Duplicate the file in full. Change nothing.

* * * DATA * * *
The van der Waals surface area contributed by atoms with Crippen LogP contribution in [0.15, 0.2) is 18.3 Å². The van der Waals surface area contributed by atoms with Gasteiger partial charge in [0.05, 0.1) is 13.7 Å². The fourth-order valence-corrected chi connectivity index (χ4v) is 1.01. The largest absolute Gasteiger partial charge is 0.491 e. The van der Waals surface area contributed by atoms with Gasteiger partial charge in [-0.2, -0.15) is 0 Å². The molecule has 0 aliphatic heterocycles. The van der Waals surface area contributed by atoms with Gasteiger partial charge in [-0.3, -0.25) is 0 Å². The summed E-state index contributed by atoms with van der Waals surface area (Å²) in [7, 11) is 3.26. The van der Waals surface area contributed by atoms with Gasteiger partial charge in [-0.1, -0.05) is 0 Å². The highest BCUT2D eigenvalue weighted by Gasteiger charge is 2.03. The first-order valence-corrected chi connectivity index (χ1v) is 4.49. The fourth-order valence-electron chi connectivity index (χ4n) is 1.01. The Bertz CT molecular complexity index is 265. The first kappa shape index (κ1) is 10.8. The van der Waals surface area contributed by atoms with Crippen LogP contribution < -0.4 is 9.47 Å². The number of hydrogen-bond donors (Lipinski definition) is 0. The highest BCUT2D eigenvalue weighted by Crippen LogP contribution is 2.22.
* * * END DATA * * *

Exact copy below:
The van der Waals surface area contributed by atoms with Crippen LogP contribution in [0.15, 0.2) is 18.3 Å². The van der Waals surface area contributed by atoms with Gasteiger partial charge in [0.05, 0.1) is 13.7 Å². The fourth-order valence-corrected chi connectivity index (χ4v) is 1.01. The largest absolute Gasteiger partial charge is 0.491 e. The van der Waals surface area contributed by atoms with Gasteiger partial charge in [-0.2, -0.15) is 0 Å². The molecule has 0 aliphatic heterocycles. The van der Waals surface area contributed by atoms with Gasteiger partial charge in [-0.3, -0.25) is 0 Å². The summed E-state index contributed by atoms with van der Waals surface area (Å²) in [7, 11) is 3.26. The van der Waals surface area contributed by atoms with Gasteiger partial charge in [-0.1, -0.05) is 0 Å². The highest BCUT2D eigenvalue weighted by Gasteiger charge is 2.03. The first-order valence-corrected chi connectivity index (χ1v) is 4.49. The fourth-order valence-electron chi connectivity index (χ4n) is 1.01. The Bertz CT molecular complexity index is 265. The first kappa shape index (κ1) is 10.8. The van der Waals surface area contributed by atoms with Crippen LogP contribution < -0.4 is 9.47 Å². The number of hydrogen-bond donors (Lipinski definition) is 0. The highest BCUT2D eigenvalue weighted by Crippen LogP contribution is 2.22.